I recently released Advanced Post Excerpt, a free plugin that replaces the standard WordPress “Post Excerpt” meta box (a plain textarea) with a stripped down TinyMCE editor instance. Finally, there’s no need for your authors to write HTML (or copy it out of the “Text” tab of the main editor); instead, they’re given the essentials for WYSIWYG text editing (bold, italic, link, etc.) and nothing more.
I’ve been behind on announcing new projects, but I wanted to make sure I shared this one:WP404 is a framework for capturing additional information and details about WordPress 404 errors, packaged as a WordPress plugin.
The plugin was born out of a need to capture tricky, time-based 404s on a client site. I figured I could either throw something together quickly on the client’s dime or spend my lunchtime and evening building something the community could use. Guess who didn’t want a half-assed tool? ?
Anyone who’s had to do code reviews on a team before can tell you that inconsistent coding standards add a lot of unnecessary noise to the review process. Even minor things like trailing whitespace, spaces v. tabs, code indentation, and whitespace (or lack thereof) around function declarations can cause merge conflicts and increase the time it takes to do a good code review.
Fortunately, coding standards are pretty easy to check, and there are great tools like PHP_CodeSniffer that can scan your codebase for issues with coding standards. WordPress has a well-defined set of coding standards, and there’s even a collection of PHP_CodeSniffer standards for WordPress. With Composer and a little bit of configuration we can check our coding standards, catch common security issues (missing input sanitization, output escaping, etc.), and even validate that everything’s well-documented.
We have the tools to write standards-compliant code, so now we just have to configure them and make them run automatically. That’s where my latest project comes in: I’m happy to announce WP Enforcer is available for your projects!
I received an email from a technical recruiter a few weeks ago asking not if I was interested in a position, but how she could better communicate with senior-level talent. The email spoke to me, so in the interest of helping good, well-meaning recruiters, I’ve decided to answer the email by way of a public blog post, in the hopes that my answers to this particular recruiter will help others (both on the talent management and development sides) build stronger relationships and find better placements.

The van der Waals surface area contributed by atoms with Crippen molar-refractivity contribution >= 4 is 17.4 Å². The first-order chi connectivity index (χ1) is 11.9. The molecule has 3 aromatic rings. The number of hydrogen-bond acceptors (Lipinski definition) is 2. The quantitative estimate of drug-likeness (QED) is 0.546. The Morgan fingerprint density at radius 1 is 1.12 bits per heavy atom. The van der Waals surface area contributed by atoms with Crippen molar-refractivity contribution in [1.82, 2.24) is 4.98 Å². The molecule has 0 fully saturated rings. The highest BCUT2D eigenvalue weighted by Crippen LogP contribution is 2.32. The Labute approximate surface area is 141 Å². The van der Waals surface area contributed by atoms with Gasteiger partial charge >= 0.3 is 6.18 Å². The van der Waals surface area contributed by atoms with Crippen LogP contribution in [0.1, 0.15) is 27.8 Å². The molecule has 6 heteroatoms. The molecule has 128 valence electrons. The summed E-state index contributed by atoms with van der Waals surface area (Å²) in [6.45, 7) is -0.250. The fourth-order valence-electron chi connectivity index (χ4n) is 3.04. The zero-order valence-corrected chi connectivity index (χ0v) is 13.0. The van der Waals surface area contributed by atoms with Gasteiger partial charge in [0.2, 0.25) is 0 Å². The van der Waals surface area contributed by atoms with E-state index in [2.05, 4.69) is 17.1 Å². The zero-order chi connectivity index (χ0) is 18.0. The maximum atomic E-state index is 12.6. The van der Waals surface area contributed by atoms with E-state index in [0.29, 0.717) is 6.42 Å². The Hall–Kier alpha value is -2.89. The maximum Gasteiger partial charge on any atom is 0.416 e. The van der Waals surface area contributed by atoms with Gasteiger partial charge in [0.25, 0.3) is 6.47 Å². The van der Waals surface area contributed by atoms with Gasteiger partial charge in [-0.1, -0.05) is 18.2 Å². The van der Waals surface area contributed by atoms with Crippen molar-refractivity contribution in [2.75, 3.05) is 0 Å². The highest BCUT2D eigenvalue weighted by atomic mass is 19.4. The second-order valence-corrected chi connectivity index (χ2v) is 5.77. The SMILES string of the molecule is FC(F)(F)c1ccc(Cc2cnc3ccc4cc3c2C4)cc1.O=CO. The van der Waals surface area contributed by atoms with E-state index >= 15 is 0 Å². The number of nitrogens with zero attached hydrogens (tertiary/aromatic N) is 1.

As of today I’ve removed my portfolio from this site. The portfolio has always been the section most lacking in substance, and I feel I’ve reached a point in my career where my accomplishments are publicized well enough through my Twitter account, my GitHub profile, and through the efforts of my teammates at 10up that a dedicated “Portfolio” section on my site feels out of place.
I’m proud to announce my latest WordPress plugin: Revision Strike.
Unless post revisions are explicitly limited, WordPress will build up a hefty sum of revisions over time. While it’s great to have revision history for some recent content, the chances that old revisions will be necessary diminish the longer a post has been published. Revision Strike is designed to automatically remove these unneeded revisions on older, published posts.
Since starting at 10up, I’ve been spending more and more time writing on this personal blog. It could be that I don’t have any real obligation to write for a company blog (Buckeye was small enough that I felt a sense of “well, if I don’t write for the blog, Tori will be the only one!), or the increased visibility through my new network of friends and colleagues.
More likely, the daily exposure to Eric Mann, who is an advocate for regular blogging and had a streak of 365 consecutive days of blog posts in 2014 is to blame (if in doubt, blame Eric). I’ve also been reading Chris Lema’s excellent blog, which just makes me feel like a slacker by comparison.
Today marks one month since I joined #Team10up as a Senior Web Engineer. Before starting the position I was hesitant to switch to 100% remote working, so I’d like to share some of the things I’ve learned and experiences I’ve had over the last 30 days in the hopes that they might help put would-be remote employees’ apprehensions to rest.